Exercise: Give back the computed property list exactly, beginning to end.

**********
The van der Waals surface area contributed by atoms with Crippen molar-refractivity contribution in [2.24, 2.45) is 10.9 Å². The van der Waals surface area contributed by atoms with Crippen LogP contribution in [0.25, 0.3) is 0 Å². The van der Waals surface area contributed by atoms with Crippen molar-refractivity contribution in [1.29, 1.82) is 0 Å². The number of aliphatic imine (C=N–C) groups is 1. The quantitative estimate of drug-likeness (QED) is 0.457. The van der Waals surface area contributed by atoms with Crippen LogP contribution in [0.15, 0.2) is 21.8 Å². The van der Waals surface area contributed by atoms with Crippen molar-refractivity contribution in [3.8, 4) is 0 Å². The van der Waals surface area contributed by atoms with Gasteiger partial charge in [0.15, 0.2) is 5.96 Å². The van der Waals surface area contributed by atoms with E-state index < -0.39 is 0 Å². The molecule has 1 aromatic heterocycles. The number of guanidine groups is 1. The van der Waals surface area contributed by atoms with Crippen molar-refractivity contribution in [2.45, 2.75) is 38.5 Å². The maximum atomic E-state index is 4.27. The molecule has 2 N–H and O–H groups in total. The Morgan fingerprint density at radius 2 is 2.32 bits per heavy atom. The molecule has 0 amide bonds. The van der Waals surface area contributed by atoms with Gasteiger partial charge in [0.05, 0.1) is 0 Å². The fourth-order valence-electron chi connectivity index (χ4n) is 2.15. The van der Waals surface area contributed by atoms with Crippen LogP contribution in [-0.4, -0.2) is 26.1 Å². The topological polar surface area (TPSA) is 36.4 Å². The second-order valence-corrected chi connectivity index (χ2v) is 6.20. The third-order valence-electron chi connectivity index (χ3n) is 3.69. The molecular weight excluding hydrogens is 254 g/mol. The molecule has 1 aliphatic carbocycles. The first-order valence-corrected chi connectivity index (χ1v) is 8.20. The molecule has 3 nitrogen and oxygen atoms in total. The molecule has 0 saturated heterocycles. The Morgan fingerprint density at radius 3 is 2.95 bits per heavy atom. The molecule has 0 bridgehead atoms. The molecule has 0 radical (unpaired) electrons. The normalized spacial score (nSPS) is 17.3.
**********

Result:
The van der Waals surface area contributed by atoms with Crippen molar-refractivity contribution in [2.24, 2.45) is 10.9 Å². The van der Waals surface area contributed by atoms with Crippen LogP contribution in [0.25, 0.3) is 0 Å². The van der Waals surface area contributed by atoms with Crippen molar-refractivity contribution in [1.29, 1.82) is 0 Å². The number of aliphatic imine (C=N–C) groups is 1. The quantitative estimate of drug-likeness (QED) is 0.457. The van der Waals surface area contributed by atoms with Crippen LogP contribution in [0.15, 0.2) is 21.8 Å². The van der Waals surface area contributed by atoms with Crippen molar-refractivity contribution in [3.8, 4) is 0 Å². The van der Waals surface area contributed by atoms with Gasteiger partial charge in [0.15, 0.2) is 5.96 Å². The van der Waals surface area contributed by atoms with E-state index < -0.39 is 0 Å². The molecule has 1 aromatic heterocycles. The number of guanidine groups is 1. The van der Waals surface area contributed by atoms with Crippen molar-refractivity contribution in [2.45, 2.75) is 38.5 Å². The maximum atomic E-state index is 4.27. The molecule has 2 N–H and O–H groups in total. The Morgan fingerprint density at radius 2 is 2.32 bits per heavy atom. The molecule has 0 amide bonds. The van der Waals surface area contributed by atoms with Gasteiger partial charge in [0.05, 0.1) is 0 Å². The fourth-order valence-electron chi connectivity index (χ4n) is 2.15. The van der Waals surface area contributed by atoms with Crippen LogP contribution in [-0.4, -0.2) is 26.1 Å². The topological polar surface area (TPSA) is 36.4 Å². The second-order valence-corrected chi connectivity index (χ2v) is 6.20. The third-order valence-electron chi connectivity index (χ3n) is 3.69. The molecular weight excluding hydrogens is 254 g/mol. The molecule has 1 aliphatic carbocycles. The first-order valence-corrected chi connectivity index (χ1v) is 8.20. The molecule has 3 nitrogen and oxygen atoms in total. The molecule has 0 saturated heterocycles. The Morgan fingerprint density at radius 3 is 2.95 bits per heavy atom. The molecule has 0 bridgehead atoms. The molecule has 0 radical (unpaired) electrons. The normalized spacial score (nSPS) is 17.3.